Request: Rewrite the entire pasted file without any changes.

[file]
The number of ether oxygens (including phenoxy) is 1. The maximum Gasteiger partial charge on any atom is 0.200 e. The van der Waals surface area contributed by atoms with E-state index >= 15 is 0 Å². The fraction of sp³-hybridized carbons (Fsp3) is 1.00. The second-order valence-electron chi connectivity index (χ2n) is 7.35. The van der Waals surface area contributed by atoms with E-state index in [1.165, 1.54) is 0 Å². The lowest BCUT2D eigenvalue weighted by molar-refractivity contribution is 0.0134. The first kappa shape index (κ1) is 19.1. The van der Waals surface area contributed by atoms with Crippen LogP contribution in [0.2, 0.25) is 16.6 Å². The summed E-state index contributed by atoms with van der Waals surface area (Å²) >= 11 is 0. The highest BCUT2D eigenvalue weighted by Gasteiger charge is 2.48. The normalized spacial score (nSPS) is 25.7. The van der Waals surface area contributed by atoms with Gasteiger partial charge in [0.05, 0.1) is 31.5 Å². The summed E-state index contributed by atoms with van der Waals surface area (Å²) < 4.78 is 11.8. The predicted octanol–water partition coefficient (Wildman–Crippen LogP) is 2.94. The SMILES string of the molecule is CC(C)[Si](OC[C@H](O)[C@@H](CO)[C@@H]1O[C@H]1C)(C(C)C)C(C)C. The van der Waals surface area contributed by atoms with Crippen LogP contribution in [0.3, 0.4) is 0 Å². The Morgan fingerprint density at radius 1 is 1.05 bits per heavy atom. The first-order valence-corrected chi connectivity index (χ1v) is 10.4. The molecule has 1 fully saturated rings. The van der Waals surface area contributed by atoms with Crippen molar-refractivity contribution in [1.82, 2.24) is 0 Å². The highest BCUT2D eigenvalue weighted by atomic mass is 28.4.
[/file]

The number of ether oxygens (including phenoxy) is 1. The maximum Gasteiger partial charge on any atom is 0.200 e. The van der Waals surface area contributed by atoms with E-state index >= 15 is 0 Å². The fraction of sp³-hybridized carbons (Fsp3) is 1.00. The second-order valence-electron chi connectivity index (χ2n) is 7.35. The van der Waals surface area contributed by atoms with E-state index in [1.165, 1.54) is 0 Å². The lowest BCUT2D eigenvalue weighted by molar-refractivity contribution is 0.0134. The first kappa shape index (κ1) is 19.1. The van der Waals surface area contributed by atoms with Crippen LogP contribution in [0.2, 0.25) is 16.6 Å². The summed E-state index contributed by atoms with van der Waals surface area (Å²) >= 11 is 0. The highest BCUT2D eigenvalue weighted by Gasteiger charge is 2.48. The normalized spacial score (nSPS) is 25.7. The van der Waals surface area contributed by atoms with Gasteiger partial charge in [0.05, 0.1) is 31.5 Å². The summed E-state index contributed by atoms with van der Waals surface area (Å²) < 4.78 is 11.8. The predicted octanol–water partition coefficient (Wildman–Crippen LogP) is 2.94. The SMILES string of the molecule is CC(C)[Si](OC[C@H](O)[C@@H](CO)[C@@H]1O[C@H]1C)(C(C)C)C(C)C. The van der Waals surface area contributed by atoms with Crippen LogP contribution in [0.3, 0.4) is 0 Å². The Morgan fingerprint density at radius 1 is 1.05 bits per heavy atom. The first-order valence-corrected chi connectivity index (χ1v) is 10.4. The molecule has 1 fully saturated rings. The van der Waals surface area contributed by atoms with Crippen molar-refractivity contribution in [1.82, 2.24) is 0 Å². The highest BCUT2D eigenvalue weighted by atomic mass is 28.4.